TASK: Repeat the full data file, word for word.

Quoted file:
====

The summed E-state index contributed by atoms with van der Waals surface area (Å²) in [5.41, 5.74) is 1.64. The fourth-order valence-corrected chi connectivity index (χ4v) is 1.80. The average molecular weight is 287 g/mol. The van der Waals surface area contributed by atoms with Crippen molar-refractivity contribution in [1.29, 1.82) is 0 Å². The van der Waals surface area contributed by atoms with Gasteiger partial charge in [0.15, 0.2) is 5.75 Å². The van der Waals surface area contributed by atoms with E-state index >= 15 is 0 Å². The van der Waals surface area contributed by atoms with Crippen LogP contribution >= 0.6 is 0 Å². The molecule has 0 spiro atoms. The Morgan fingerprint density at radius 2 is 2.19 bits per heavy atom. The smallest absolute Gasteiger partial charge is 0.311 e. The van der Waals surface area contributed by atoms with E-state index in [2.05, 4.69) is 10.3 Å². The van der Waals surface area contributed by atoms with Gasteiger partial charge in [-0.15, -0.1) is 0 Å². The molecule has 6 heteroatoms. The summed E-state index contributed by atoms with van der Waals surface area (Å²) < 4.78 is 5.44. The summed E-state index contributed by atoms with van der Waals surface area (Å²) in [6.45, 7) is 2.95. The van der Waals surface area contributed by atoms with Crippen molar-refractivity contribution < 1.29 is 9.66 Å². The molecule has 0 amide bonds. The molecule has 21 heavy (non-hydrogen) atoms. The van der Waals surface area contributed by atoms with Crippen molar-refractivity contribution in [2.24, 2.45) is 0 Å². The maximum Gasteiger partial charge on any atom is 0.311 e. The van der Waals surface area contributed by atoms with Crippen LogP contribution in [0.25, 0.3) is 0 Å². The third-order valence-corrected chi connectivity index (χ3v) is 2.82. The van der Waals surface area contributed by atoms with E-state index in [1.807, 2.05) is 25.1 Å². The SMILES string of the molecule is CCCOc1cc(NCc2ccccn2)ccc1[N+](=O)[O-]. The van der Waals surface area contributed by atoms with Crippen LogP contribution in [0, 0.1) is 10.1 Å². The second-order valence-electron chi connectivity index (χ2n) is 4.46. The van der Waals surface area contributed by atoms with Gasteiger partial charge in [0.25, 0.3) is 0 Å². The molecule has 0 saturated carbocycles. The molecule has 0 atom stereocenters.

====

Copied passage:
The summed E-state index contributed by atoms with van der Waals surface area (Å²) in [5.41, 5.74) is 1.64. The fourth-order valence-corrected chi connectivity index (χ4v) is 1.80. The average molecular weight is 287 g/mol. The van der Waals surface area contributed by atoms with Crippen molar-refractivity contribution in [1.29, 1.82) is 0 Å². The van der Waals surface area contributed by atoms with Gasteiger partial charge in [0.15, 0.2) is 5.75 Å². The van der Waals surface area contributed by atoms with E-state index >= 15 is 0 Å². The van der Waals surface area contributed by atoms with Crippen LogP contribution >= 0.6 is 0 Å². The molecule has 0 spiro atoms. The Morgan fingerprint density at radius 2 is 2.19 bits per heavy atom. The smallest absolute Gasteiger partial charge is 0.311 e. The van der Waals surface area contributed by atoms with E-state index in [2.05, 4.69) is 10.3 Å². The van der Waals surface area contributed by atoms with Gasteiger partial charge in [-0.15, -0.1) is 0 Å². The molecule has 6 heteroatoms. The summed E-state index contributed by atoms with van der Waals surface area (Å²) < 4.78 is 5.44. The summed E-state index contributed by atoms with van der Waals surface area (Å²) in [6.45, 7) is 2.95. The van der Waals surface area contributed by atoms with Crippen molar-refractivity contribution < 1.29 is 9.66 Å². The molecule has 0 amide bonds. The molecule has 21 heavy (non-hydrogen) atoms. The van der Waals surface area contributed by atoms with Crippen molar-refractivity contribution in [2.24, 2.45) is 0 Å². The maximum Gasteiger partial charge on any atom is 0.311 e. The van der Waals surface area contributed by atoms with Crippen LogP contribution in [0.25, 0.3) is 0 Å². The third-order valence-corrected chi connectivity index (χ3v) is 2.82. The van der Waals surface area contributed by atoms with E-state index in [1.807, 2.05) is 25.1 Å². The SMILES string of the molecule is CCCOc1cc(NCc2ccccn2)ccc1[N+](=O)[O-]. The van der Waals surface area contributed by atoms with Crippen LogP contribution in [0, 0.1) is 10.1 Å². The second-order valence-electron chi connectivity index (χ2n) is 4.46. The van der Waals surface area contributed by atoms with Gasteiger partial charge in [0.25, 0.3) is 0 Å². The molecule has 0 saturated carbocycles. The molecule has 0 atom stereocenters.